The fundamentals of leading and managing aren't incredibly difficult to understand. Applying them daily is darned hard work.
Last chance! I'm wrapping up the 2017 incarnation of my, Succeeding as a First-Time Manager online series! There's still time to register!
Your efforts and teams have to produce or, you won't be in a leadership role. IHowever, we all face a choice on style and approach. I managed to evolve from a results-focused heat-seeking-missile to a coach and sponsor whose teams consistently exceeded my and the firm's lofty expectations.
Moving from individual contributor to manager is a challenging career step. One of the more vexing issues first-time managers encounter is learning to drive results through others. Here are at least 7 ideas you can use immediately to promote great results with your group:
In too many organizations, the absence of a galvanizing vision, meaningful, livable values, and a planning process that engages employees from top to bottom result in a form of zombie apocalypse. Instead of purpose, focus, and continuous improvement, people wander aimlessly searching for professional sustenance. If the leaders at the top won't fix this, you need to spark the revolution from the middle.
As I sat down to write my first leadership post of the week, I found myself staring out the window at my dry, midwestern lawn, and for just a moment, I wished for rain. And then the ridiculousness of that wish clubbed me over the head, given what's happening in Florida and throughout the Caribbean [...]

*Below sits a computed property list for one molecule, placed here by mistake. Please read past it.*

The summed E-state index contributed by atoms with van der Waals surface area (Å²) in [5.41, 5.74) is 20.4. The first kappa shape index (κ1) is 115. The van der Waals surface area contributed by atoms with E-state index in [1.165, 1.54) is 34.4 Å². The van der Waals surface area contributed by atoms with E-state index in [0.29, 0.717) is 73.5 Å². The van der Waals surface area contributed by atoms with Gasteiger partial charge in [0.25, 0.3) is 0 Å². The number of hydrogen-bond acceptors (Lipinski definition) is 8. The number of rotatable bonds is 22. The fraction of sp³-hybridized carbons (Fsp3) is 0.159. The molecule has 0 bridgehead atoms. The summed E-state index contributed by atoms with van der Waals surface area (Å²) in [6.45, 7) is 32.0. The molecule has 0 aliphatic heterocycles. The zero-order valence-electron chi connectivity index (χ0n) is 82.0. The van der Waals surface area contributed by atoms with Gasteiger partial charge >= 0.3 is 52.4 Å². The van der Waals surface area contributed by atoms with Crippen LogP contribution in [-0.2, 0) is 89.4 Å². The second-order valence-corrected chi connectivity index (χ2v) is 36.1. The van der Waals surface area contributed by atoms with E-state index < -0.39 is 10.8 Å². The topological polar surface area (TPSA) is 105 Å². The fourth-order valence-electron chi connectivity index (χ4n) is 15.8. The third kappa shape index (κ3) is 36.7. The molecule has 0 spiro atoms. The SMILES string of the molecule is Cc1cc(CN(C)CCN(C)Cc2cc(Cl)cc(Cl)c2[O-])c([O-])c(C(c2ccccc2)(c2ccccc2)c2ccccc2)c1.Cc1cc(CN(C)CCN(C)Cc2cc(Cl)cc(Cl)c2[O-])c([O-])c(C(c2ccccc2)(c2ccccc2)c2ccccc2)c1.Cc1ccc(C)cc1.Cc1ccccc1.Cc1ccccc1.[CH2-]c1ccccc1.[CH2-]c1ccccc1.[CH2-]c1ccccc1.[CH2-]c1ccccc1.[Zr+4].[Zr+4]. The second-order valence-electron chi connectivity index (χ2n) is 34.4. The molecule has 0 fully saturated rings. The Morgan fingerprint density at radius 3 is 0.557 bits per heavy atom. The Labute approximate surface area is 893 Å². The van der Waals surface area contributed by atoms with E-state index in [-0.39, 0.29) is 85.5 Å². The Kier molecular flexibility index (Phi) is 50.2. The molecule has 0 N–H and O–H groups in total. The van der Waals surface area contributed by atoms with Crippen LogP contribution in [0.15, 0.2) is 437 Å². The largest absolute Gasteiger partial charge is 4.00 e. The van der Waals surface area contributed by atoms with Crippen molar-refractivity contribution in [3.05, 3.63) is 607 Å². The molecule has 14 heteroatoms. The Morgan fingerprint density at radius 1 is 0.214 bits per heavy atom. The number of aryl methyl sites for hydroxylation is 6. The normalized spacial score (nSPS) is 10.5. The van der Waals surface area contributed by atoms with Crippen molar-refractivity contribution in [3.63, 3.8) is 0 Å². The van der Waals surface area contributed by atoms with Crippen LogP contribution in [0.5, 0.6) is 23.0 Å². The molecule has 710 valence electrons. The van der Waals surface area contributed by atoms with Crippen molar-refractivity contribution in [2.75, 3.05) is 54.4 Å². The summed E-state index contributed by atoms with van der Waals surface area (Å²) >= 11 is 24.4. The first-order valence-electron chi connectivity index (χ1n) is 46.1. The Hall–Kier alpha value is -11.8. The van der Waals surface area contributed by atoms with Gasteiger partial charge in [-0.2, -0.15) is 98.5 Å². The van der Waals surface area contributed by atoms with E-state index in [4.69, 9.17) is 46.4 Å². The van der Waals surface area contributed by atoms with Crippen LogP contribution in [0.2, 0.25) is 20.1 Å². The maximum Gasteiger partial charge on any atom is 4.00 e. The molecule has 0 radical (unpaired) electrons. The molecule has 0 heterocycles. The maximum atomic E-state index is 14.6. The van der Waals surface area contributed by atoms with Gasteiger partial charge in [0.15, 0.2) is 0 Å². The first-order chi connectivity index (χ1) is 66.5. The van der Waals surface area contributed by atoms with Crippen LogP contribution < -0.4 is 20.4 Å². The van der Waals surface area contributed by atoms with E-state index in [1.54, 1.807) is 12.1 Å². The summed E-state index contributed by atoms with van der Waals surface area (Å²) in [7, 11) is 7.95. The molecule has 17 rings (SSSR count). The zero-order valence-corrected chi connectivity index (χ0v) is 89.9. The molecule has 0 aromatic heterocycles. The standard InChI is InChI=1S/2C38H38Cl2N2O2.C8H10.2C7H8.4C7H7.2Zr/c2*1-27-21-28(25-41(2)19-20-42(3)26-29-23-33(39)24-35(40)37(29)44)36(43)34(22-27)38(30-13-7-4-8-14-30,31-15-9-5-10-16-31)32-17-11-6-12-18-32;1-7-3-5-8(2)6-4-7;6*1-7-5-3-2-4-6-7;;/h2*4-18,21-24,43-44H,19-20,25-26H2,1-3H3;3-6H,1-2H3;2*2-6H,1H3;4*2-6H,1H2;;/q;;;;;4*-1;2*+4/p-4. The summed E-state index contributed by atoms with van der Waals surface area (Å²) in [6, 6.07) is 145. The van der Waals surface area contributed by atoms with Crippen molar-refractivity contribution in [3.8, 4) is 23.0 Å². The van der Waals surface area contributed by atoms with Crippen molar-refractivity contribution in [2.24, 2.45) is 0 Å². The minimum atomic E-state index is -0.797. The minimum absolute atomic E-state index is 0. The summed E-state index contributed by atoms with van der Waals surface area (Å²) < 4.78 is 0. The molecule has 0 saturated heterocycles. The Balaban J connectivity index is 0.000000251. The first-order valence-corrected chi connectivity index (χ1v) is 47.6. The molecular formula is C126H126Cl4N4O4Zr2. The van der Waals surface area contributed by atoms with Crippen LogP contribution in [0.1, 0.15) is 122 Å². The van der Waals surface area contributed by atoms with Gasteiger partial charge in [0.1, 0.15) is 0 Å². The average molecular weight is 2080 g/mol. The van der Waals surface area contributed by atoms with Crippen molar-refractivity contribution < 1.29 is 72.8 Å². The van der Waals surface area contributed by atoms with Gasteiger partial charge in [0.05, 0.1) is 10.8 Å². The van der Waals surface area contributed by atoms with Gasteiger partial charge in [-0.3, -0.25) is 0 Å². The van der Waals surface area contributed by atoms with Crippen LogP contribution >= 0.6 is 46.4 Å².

Tackling the role of First-Time Manager is challenging. Everything is new and in too many cases, there's no one to guide your way. That's why I created my free webinar: How to Overcome the 5 Big Challenges First-Time Managers Face, and my new distance professional learning program: How to Succeed as a First-Time Manager.
We've all been in meetings where the latest ridiculous idea from management is greeted with what I term, aerobic head nodding. In many cases, people are afraid to speak truth to power. As a leader, you own curing this problem in your environment. As an employee, you have to decide whether you are willing to sell your self-esteem or risk ticking off your manager. If the issue is important enough, it's an easy choice.
We all know that change is the only constant, yet when faced with the need for our organizations to change, our first instinct is fight or flight. A better and career-enhancing approach is to jump in, ask questions, and importantly, volunteer to help. It's the only way you can actively shape the change.
Getting started as a first-time manager is one of the more challenging tasks you will ever encounter in your professional life. It's particularly difficult given that almost no one on your new team has any reason to want you as their manager. However, there are some approaches you can take with your new team to quickly begin building your leadership credibility. These include...